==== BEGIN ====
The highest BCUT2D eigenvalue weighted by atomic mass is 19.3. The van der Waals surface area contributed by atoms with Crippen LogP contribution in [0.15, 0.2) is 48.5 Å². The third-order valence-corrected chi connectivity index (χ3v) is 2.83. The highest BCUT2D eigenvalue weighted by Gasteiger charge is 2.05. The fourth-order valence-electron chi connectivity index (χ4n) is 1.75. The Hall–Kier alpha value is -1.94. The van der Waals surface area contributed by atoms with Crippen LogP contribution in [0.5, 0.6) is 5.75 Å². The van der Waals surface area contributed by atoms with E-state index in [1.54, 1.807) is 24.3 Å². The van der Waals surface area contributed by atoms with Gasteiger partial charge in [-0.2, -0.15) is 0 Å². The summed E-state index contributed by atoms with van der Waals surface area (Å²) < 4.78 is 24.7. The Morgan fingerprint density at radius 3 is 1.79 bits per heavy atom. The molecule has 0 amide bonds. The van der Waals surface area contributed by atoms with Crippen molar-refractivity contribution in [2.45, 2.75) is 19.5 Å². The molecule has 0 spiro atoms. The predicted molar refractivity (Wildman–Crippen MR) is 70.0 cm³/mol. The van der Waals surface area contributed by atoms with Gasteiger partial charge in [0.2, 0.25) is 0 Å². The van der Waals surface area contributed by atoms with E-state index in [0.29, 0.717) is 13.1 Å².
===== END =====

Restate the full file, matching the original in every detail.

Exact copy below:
The highest BCUT2D eigenvalue weighted by atomic mass is 19.3. The van der Waals surface area contributed by atoms with Crippen LogP contribution in [0.15, 0.2) is 48.5 Å². The third-order valence-corrected chi connectivity index (χ3v) is 2.83. The highest BCUT2D eigenvalue weighted by Gasteiger charge is 2.05. The fourth-order valence-electron chi connectivity index (χ4n) is 1.75. The Hall–Kier alpha value is -1.94. The van der Waals surface area contributed by atoms with Crippen LogP contribution in [0.5, 0.6) is 5.75 Å². The van der Waals surface area contributed by atoms with E-state index in [1.54, 1.807) is 24.3 Å². The van der Waals surface area contributed by atoms with Gasteiger partial charge in [-0.2, -0.15) is 0 Å². The summed E-state index contributed by atoms with van der Waals surface area (Å²) < 4.78 is 24.7. The Morgan fingerprint density at radius 3 is 1.79 bits per heavy atom. The molecule has 0 amide bonds. The van der Waals surface area contributed by atoms with Crippen molar-refractivity contribution in [2.45, 2.75) is 19.5 Å². The molecule has 0 spiro atoms. The predicted molar refractivity (Wildman–Crippen MR) is 70.0 cm³/mol. The van der Waals surface area contributed by atoms with Gasteiger partial charge in [0.2, 0.25) is 0 Å². The van der Waals surface area contributed by atoms with E-state index in [0.29, 0.717) is 13.1 Å².